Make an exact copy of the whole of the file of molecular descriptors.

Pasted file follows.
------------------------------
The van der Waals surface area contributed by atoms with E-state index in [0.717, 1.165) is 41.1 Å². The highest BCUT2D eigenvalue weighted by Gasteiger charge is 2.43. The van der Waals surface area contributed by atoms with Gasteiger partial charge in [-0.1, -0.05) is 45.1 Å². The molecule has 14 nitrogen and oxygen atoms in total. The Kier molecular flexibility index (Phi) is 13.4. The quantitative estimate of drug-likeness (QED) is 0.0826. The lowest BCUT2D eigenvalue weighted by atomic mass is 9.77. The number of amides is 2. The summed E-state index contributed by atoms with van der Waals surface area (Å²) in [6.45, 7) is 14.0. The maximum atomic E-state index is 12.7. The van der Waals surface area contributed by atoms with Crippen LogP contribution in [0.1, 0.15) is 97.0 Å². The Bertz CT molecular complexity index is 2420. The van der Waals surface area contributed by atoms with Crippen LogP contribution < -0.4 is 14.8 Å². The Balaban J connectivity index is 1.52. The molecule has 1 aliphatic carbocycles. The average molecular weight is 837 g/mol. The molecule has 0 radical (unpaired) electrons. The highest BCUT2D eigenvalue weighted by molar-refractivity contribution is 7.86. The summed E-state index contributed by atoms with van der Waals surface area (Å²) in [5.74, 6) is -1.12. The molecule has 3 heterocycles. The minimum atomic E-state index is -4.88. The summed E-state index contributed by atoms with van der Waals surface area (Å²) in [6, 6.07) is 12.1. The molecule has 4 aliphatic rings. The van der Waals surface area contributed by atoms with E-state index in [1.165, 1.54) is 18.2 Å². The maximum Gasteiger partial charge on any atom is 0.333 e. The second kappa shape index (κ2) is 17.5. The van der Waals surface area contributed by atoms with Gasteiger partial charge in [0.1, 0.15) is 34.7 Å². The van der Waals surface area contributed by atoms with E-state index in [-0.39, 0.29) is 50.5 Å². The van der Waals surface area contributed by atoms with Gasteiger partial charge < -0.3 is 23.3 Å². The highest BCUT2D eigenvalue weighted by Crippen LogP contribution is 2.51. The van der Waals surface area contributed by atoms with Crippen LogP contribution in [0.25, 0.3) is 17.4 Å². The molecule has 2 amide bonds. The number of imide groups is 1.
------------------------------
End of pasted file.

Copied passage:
The van der Waals surface area contributed by atoms with E-state index in [0.717, 1.165) is 41.1 Å². The highest BCUT2D eigenvalue weighted by Gasteiger charge is 2.43. The van der Waals surface area contributed by atoms with Gasteiger partial charge in [-0.1, -0.05) is 45.1 Å². The molecule has 14 nitrogen and oxygen atoms in total. The Kier molecular flexibility index (Phi) is 13.4. The quantitative estimate of drug-likeness (QED) is 0.0826. The lowest BCUT2D eigenvalue weighted by atomic mass is 9.77. The number of amides is 2. The summed E-state index contributed by atoms with van der Waals surface area (Å²) in [6.45, 7) is 14.0. The maximum atomic E-state index is 12.7. The van der Waals surface area contributed by atoms with Crippen LogP contribution in [0.1, 0.15) is 97.0 Å². The Bertz CT molecular complexity index is 2420. The van der Waals surface area contributed by atoms with Crippen LogP contribution < -0.4 is 14.8 Å². The Balaban J connectivity index is 1.52. The molecule has 1 aliphatic carbocycles. The average molecular weight is 837 g/mol. The molecule has 0 radical (unpaired) electrons. The highest BCUT2D eigenvalue weighted by molar-refractivity contribution is 7.86. The summed E-state index contributed by atoms with van der Waals surface area (Å²) in [5.74, 6) is -1.12. The molecule has 3 heterocycles. The minimum atomic E-state index is -4.88. The summed E-state index contributed by atoms with van der Waals surface area (Å²) in [6, 6.07) is 12.1. The molecule has 4 aliphatic rings. The van der Waals surface area contributed by atoms with E-state index in [1.165, 1.54) is 18.2 Å². The maximum Gasteiger partial charge on any atom is 0.333 e. The second kappa shape index (κ2) is 17.5. The van der Waals surface area contributed by atoms with Gasteiger partial charge in [0.1, 0.15) is 34.7 Å². The van der Waals surface area contributed by atoms with E-state index in [-0.39, 0.29) is 50.5 Å². The van der Waals surface area contributed by atoms with Gasteiger partial charge < -0.3 is 23.3 Å². The highest BCUT2D eigenvalue weighted by Crippen LogP contribution is 2.51. The van der Waals surface area contributed by atoms with Crippen LogP contribution in [0.25, 0.3) is 17.4 Å². The molecule has 2 amide bonds. The number of imide groups is 1.